The Union Leader noted that the account had been omitted from at least two disclosure forms.  Almost every article at the time talked about how unlikely it would be for anyone to forget an account of this size, especially when it was by far one's largest cash asset.   Said one NH Republican operative, 
It's very important for Republicans to be able to talk about ethics in the general election.  That can't happen if the hand-picked candidates of the NRCC are mysteriously rediscovering bank accounts with half-a-million dollars they forgot they had.

Mr. Guinta's campaign has had differing explanations for the source of the money.   The original Telegraph piece said: 
Mr. Guinta’s campaign manager, Michael Biundo, said Rep. Guinta had liquidated his stock market and mutual fund assets to amass the cash and those transactions would be detailed on a future disclosure report.   
Then Mr. Guinta contradicted that statement by amending his disclosure to include a second Bank of America account valued at between $250,001 and $500,000.   Here's were we get the Union Leader quote: 
In an interview Wednesday, Guinta denied that he has received any loan, maintaining that the savings accrued from years of work and frugal living. His previous reports listed three bank accounts with combined savings of between $17,000 and $80,000. Asked how he could have forgotten to list an account with $250,000 to $500,000 not once but twice in earlier disclosure reports, Guinta called the omission “an inadvertent oversight.”

  Mr. Guinta went on to say he had saved proceeds from successful investing and real estate transactions.  When asked about his campaign manager's statement, Mr. Guinta said Mr. Biundo had been mistaken, and Rep. Guinta himself had been out of town on vacation at the time and unavailable to provide the correct explanation.  The campaign said in a statement that the money for the loans “came from a series of accounts Guinta has had since March of 1996.”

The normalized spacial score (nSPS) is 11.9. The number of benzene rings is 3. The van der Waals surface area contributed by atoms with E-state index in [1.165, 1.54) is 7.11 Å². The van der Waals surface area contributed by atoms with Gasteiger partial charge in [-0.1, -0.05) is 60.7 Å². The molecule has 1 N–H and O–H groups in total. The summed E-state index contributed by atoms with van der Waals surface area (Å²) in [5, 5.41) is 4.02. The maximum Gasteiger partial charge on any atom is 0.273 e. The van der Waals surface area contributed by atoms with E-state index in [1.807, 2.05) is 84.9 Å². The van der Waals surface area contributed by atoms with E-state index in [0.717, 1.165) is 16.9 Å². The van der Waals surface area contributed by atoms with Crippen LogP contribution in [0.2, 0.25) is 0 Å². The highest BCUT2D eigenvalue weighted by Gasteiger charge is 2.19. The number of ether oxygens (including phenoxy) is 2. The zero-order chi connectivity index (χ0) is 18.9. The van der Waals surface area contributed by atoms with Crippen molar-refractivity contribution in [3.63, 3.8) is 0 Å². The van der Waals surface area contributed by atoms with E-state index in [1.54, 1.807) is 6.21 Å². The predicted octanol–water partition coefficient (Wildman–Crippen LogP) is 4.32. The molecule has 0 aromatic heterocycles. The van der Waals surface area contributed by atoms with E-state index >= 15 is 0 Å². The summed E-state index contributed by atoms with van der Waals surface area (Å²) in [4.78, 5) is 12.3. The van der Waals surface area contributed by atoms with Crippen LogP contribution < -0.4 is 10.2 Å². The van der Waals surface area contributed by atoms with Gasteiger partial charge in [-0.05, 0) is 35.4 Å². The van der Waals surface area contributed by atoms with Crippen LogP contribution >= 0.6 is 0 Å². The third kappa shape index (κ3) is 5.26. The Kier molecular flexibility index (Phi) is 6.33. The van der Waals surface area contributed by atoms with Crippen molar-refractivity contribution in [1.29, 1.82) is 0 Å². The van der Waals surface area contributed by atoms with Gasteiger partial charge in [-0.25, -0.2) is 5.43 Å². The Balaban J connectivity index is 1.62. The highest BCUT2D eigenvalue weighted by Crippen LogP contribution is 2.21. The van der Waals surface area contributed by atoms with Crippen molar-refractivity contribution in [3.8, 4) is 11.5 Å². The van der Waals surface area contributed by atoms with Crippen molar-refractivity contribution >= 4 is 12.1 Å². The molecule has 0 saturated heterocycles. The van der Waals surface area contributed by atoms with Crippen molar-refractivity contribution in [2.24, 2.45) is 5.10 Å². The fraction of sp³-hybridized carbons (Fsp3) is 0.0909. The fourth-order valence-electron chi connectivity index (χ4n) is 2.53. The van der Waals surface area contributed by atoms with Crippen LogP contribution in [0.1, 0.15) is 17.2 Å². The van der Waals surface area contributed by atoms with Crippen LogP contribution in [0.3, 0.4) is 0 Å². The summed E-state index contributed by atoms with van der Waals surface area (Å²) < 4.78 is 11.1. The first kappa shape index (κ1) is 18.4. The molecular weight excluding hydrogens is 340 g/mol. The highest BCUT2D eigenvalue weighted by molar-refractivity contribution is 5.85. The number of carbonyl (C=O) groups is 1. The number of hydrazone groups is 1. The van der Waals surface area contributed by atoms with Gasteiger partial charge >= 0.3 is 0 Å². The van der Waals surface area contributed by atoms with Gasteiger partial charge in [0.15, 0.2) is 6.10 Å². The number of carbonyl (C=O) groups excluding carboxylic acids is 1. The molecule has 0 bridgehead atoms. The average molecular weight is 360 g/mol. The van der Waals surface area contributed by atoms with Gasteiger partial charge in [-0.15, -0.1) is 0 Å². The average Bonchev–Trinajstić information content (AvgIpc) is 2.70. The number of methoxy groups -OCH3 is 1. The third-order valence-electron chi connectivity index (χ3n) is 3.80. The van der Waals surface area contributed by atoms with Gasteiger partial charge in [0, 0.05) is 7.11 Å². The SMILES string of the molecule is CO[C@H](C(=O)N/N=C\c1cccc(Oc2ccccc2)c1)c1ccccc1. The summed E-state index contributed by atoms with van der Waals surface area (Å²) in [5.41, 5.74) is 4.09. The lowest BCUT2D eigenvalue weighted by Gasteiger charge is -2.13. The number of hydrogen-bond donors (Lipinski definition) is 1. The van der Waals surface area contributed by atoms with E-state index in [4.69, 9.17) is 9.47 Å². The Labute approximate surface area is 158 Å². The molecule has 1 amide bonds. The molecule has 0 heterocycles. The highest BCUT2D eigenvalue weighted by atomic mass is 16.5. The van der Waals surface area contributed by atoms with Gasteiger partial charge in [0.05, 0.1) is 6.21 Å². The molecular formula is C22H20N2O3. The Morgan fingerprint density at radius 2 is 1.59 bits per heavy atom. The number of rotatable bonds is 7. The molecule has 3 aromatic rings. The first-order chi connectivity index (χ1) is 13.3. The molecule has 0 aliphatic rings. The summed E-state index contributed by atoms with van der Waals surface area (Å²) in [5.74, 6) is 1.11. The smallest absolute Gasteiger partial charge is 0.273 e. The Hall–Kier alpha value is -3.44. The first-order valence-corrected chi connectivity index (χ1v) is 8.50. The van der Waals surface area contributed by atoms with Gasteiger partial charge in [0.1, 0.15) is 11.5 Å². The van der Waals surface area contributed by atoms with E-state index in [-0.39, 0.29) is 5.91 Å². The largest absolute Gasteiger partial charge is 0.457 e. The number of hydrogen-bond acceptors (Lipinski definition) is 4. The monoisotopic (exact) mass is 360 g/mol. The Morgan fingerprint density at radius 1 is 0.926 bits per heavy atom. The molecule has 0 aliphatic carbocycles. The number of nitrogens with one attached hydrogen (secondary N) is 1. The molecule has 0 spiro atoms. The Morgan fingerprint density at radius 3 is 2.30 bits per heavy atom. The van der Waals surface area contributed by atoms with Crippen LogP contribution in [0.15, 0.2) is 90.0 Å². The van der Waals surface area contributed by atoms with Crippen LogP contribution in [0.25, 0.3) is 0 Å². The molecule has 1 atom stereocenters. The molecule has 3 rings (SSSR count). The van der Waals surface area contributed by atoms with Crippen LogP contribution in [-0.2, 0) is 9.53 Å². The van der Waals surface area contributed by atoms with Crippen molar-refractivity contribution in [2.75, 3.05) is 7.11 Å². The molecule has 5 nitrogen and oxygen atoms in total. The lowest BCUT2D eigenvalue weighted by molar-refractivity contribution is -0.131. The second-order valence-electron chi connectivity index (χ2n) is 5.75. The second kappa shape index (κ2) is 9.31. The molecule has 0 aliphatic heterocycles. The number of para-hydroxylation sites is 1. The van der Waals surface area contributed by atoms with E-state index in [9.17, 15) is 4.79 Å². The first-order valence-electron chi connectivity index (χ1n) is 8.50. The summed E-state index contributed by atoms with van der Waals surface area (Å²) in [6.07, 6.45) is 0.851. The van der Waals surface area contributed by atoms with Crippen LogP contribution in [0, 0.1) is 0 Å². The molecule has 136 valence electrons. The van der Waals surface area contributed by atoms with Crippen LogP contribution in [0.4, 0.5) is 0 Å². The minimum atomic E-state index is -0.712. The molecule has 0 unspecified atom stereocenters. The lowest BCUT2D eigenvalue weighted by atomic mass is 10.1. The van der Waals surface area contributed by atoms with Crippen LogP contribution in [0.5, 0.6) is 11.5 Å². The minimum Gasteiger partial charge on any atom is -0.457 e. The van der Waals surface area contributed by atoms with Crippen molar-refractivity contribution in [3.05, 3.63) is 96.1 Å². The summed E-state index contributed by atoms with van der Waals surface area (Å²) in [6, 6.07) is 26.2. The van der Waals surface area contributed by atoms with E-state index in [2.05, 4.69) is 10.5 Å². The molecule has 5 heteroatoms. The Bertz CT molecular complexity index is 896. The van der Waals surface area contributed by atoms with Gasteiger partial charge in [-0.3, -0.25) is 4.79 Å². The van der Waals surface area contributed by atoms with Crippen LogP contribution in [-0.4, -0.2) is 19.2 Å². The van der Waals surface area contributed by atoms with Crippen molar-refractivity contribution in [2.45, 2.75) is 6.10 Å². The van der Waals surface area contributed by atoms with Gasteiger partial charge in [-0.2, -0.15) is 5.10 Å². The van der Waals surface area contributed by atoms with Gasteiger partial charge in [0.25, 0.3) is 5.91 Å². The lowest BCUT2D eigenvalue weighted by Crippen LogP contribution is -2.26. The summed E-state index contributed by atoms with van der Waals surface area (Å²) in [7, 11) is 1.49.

It's worth reflecting for a minute how hard to swallow Mr. Guinta's story is here.  In response to the gravest threat to his campaign, Mr. Guinta went on vacation, apparently away from all telephones.  We're asked to believe that because Mr. Guinta was unreachable, his campaign manager just made something up about liquidating stocks and mutual funds.   There's no indication the campaign manager was fired or even reprimanded for this egregious error.   And the past due real-estate taxes and water bills resulting in a lien on Mr. Guinta's house in 2007 (while he was mayor!) suggest some money problems that a quarter-million in the bank would have gone a long way toward alleviating.

His primary opponents pointed out that Mr. Guinta's new story could be easily verified by producing old bank statements from the newly disclosed Bank of America account.    I would have thought Mr. Guinta would have jumped at the opportunity to clear his name, while showing the world what a savvy investor he is, accumulating a nice fortune while living on his middle class income.  We're still waiting for these statements.

It was such an incredible year for Republicans that Frank Guinta, despite these serious questions, was elected to represent New Hampshire's First District.  There appears to be an Federal Election Commission investigation underway. 

Speculation on the true source of the money focused on Mr. Guinta's parents, who had sold a house for $800,000 just before the campaign began.   
By a weird coincidence, this topic has just heated up in the campaign.   Here's a letter Carol Shea-Porter just posted to facebook.